After more COVID cases, 245 at MHS in quarantine


Two days after Maricopa Unified School District had to close down an elementary school, three new cases of COVID-19 were reported at the high school.

That has led to the quarantine of 233 students and 12 staff members.

Since the beginning of the school year, there have been 13 cases at MUSD. In addition, there have been several circumstances of students and adults being exposed to the virus and having to quarantine.

“A day does not go by that a staff member, whether pool or department, doesn’t notify us of someone who was exposed and has to quarantine – which is different than having a positive case in our school,” Superintendent Tracey Lopeman told the governing board Wednesday.

Typically, if someone has been around a person for more than 15 minutes within 24 hours, they need to be quarantined. Those minutes can be accumulated throughout the day.

The first case of COVID in MUSD was while all students were distance learning and affected only high school sports teams. The first case after the return to in-person classes caused the quarantine of 186 students at the high school. The next time MHS had a reported case, only 83 students had to be quarantined.

Lopeman said that was a case of getting smarter and the use of seating charts to track students.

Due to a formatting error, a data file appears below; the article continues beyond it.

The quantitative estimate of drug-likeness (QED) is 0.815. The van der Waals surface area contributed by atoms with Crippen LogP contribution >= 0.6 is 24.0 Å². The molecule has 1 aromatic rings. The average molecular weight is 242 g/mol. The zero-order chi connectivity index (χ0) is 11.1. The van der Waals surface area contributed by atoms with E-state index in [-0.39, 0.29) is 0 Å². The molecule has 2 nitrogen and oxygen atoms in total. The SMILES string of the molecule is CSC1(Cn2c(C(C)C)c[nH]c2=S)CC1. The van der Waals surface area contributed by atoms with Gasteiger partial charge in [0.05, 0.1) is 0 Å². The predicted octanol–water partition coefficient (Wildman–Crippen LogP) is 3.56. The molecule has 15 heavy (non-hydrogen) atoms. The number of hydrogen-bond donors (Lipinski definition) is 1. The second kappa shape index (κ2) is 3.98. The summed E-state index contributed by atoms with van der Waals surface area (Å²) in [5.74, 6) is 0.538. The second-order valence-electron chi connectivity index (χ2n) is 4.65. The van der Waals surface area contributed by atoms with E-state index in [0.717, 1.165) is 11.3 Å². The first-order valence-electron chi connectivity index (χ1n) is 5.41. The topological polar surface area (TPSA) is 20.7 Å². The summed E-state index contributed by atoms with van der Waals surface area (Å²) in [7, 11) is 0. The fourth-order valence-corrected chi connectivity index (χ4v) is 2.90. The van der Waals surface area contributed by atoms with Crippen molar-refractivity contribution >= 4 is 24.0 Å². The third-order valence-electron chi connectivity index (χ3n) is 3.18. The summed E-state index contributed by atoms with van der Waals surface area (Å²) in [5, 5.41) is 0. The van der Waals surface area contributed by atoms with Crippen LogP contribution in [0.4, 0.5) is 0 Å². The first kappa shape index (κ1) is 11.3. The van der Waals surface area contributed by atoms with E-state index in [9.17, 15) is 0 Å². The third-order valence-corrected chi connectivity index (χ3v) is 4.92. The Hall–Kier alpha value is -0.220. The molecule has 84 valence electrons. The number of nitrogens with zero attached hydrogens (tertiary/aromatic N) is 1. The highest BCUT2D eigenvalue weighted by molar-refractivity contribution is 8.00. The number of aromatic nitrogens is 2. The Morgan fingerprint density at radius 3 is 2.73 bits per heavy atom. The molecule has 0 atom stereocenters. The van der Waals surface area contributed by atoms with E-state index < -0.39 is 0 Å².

On Wednesday, however, two COVID cases at MHS caused the biggest quarantine yet. At the same time, another staff member at Saddleback reported contracting the virus.

Lopeman said she was grateful to parents and staff for self-reporting.

“Our ability to respond quickly is connected to how forward our staff and parents are with communication,” she said. “They have been wonderful. We can’t respond if we don’t know. It’s uncomfortable to have to reveal this information to anyone, but it’s the only way we can respond quickly and effectively.”

MUSD is keeping in close contact with Pinal County’s health department.

Lopeman noted a change in the application of the state benchmarks. At the beginning of the year, failing to meet one of three benchmarks would keep a school from returning to in-person classes. Now, failure is only if all three benchmarks are not met, and a school would be encouraged to return to all distance-learning.

Staff members who are quarantined but not ill can teach remotely as the district covers the classroom. Quarantines are 14 days as the district follows guidelines from the Centers for Disease Control and Prevention.

Board member Torri Anderson said the board might look at creating a set protocol for teachers and not rely on them to report feeling randomly ill or not. She said the district needed to draw a hard line.

“This is going to keep spreading and spreading and spreading,” she said. “And I just want to look at the end of the year. I want a regular graduation. I want regular celebrations. So, I would rather be overly cautious now so we can have a normal end of the school year.”